Just as early June hog futures prices soared to $100 per hundredweight, so, too, did feed ingredient prices nearly increase in lockstep to $97 to raise a finished pig (50 to 280 lb.), lamented Joel DeRouchey of Kansas State University in a talk at World Pork Expo (WPX) held June 5-7 in Des Moines, IA.
When the Extension swine specialist gave a similar talk at WPX a year earlier, corn futures stood at $6.00./bu., but quickly climbed to $7 or so with the looming drought. Last year it took $87 to raise a finished pig, based on early June ingredient prices.
This year’s production cost figure easily topped the five-year average for the first week of June during the show.
Moisture has returned in 2013 in a big way, but had threatened completion of corn and soybean planting. Corn futures during the show stood at $7.30/bu. “The corn price was as high as it has been for the first week in June over the last five years,” he noted.
That volatility extended to another key ingredient, soybean meal, hitting $474/ton during WPX, while distiller’s dried grains with solubles (DDGS) at $220/ton actually dropped from $240/ton. Prices of choice white grease, dicalcium phosphate and lysine also dipped, he said.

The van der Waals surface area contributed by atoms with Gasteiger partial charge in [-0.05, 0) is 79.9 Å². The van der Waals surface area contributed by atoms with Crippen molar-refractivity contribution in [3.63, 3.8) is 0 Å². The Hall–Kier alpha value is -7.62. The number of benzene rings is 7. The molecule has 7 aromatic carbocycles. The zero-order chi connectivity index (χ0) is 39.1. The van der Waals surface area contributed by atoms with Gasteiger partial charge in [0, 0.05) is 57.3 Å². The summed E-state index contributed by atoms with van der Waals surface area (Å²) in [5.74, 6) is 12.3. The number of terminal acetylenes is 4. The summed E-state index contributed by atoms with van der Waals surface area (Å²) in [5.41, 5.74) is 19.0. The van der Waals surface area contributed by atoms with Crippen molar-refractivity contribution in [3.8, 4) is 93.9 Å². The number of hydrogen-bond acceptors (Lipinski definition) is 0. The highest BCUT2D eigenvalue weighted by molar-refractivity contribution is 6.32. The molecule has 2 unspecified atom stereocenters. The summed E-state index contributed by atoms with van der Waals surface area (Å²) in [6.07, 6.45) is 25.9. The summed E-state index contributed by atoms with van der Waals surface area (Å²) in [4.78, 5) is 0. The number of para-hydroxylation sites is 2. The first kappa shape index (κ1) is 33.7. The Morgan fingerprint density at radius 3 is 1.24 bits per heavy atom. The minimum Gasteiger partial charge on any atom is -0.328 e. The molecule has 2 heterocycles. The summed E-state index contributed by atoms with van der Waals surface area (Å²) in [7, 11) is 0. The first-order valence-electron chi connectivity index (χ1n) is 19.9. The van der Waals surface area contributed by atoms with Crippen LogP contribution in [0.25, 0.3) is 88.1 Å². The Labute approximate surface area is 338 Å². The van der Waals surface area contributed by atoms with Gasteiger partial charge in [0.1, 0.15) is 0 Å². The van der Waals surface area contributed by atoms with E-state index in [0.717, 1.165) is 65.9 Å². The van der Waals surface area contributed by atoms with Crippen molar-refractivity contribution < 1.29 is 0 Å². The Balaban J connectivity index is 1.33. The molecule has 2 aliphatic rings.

Granted, prices for DDGS have dropped. But DeRouchey reminded that the value of DDGS is less than it has been historically because of its reduced oil content, which lowers its energy concentration.
A common question for DeRouchey is whether better feed efficiency converts to more dollars. “If that were the case, everyone in this room at WPX would be feeding a standard corn-soy diet with 5%-6% added fat all year-round. We wouldn’t be using alternative ingredients. We would grind feed very fine, extrude and pellet rations, and we would have a massive improvement in feed efficiency. The reason we can’t do that is it costs too much money, or these technologies are not available for producer use,” he said.
Thus, many technologies can’t be fully utilized and genetic potential of the pig can’t be maximized, said the Kansas State swine nutritionist.
With that realization, pork producers must target productivity on a group basis, depending on what they can control on their farms to ensure groups close out as efficiently as possible. Cheapening up diets comes at a cost.
Feed efficiency is influenced by a multitude of things that can be controlled, including feed wastage, feed and water availability, and proper feeder adjustment.
“Feeder adjustment is something we know that we need to do. A lot of times it just doesn’t get done. Go back 15-20 years and we would recommend only 20%-30% pan coverage. We have increased that recommendation to about 50%-60% pan coverage with most modern feeders because most of the bowls are a little deeper and feeders are a little taller up in the front lip. This makes the opportunity for wasted feed less than what it was on previous designs,” DeRouchey said.